Introduced on July 1, 1979, the 8088 had an 8-bit external data bus instead of the 16-bit bus of the 8086. The 16-bit registers and the one megabyte address range were unchanged, however.
The original IBM PC was based on the 8088. The 8088 was designed in Israel, at Intel’s Haifa laboratory, as were a large number of Intel’s processors.
The prefetch queue of the 8088 was shortened to four bytes, from the 8086’s six bytes, and the prefetch algorithm was slightly modified to adapt to the narrower bus. These modifications of the basic 8086 design were one of the first jobs assigned to Intel’s then new design office and laboratory in Haifa, Israel.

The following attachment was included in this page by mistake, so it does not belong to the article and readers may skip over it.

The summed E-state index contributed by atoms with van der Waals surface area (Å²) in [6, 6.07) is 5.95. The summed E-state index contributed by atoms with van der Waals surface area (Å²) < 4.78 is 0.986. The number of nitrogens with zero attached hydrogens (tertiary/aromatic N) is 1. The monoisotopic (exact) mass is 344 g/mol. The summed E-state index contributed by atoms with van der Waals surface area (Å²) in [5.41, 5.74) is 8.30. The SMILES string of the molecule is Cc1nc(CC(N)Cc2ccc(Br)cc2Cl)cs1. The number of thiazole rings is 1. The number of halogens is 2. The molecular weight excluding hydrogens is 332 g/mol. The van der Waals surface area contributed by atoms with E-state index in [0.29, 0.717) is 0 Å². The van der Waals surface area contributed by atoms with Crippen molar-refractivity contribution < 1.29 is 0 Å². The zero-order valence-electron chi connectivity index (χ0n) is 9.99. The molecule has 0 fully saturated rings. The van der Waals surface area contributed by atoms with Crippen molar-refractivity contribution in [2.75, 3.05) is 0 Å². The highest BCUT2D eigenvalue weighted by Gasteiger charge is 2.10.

Variants of the 8088 with more than 5 MHz maximal clock frequency include the 8088-2, which was fabricated using Intel’s new enhanced nMOS process called HMOS and specified for a maximal frequency of 8 MHz. Later followed the 80C88, a fully static CHMOS design, which could operate with clock speeds from 0 to 8 MHz. There were also several other, more or less similar, variants from other manufacturers.
8088, designed and manufactured by NEC. Successive NEC 8088 compatible processors would run at up to 16 MHz. In 1984, Commodore International signed a deal to manufacture the 8088 for use in a licensed Dynalogic Hyperion clone, in a move that was regarded as signaling a major new direction for the company.
The 8088 is architecturally very similar to the 8086. The main difference is that there are only 8 data lines instead of the 8086’s 16 lines. All of the other pins of the device perform the same function as they do with the 8086 with two exceptions. The reason for the reversal is that it makes the 8088 compatible with the 8085.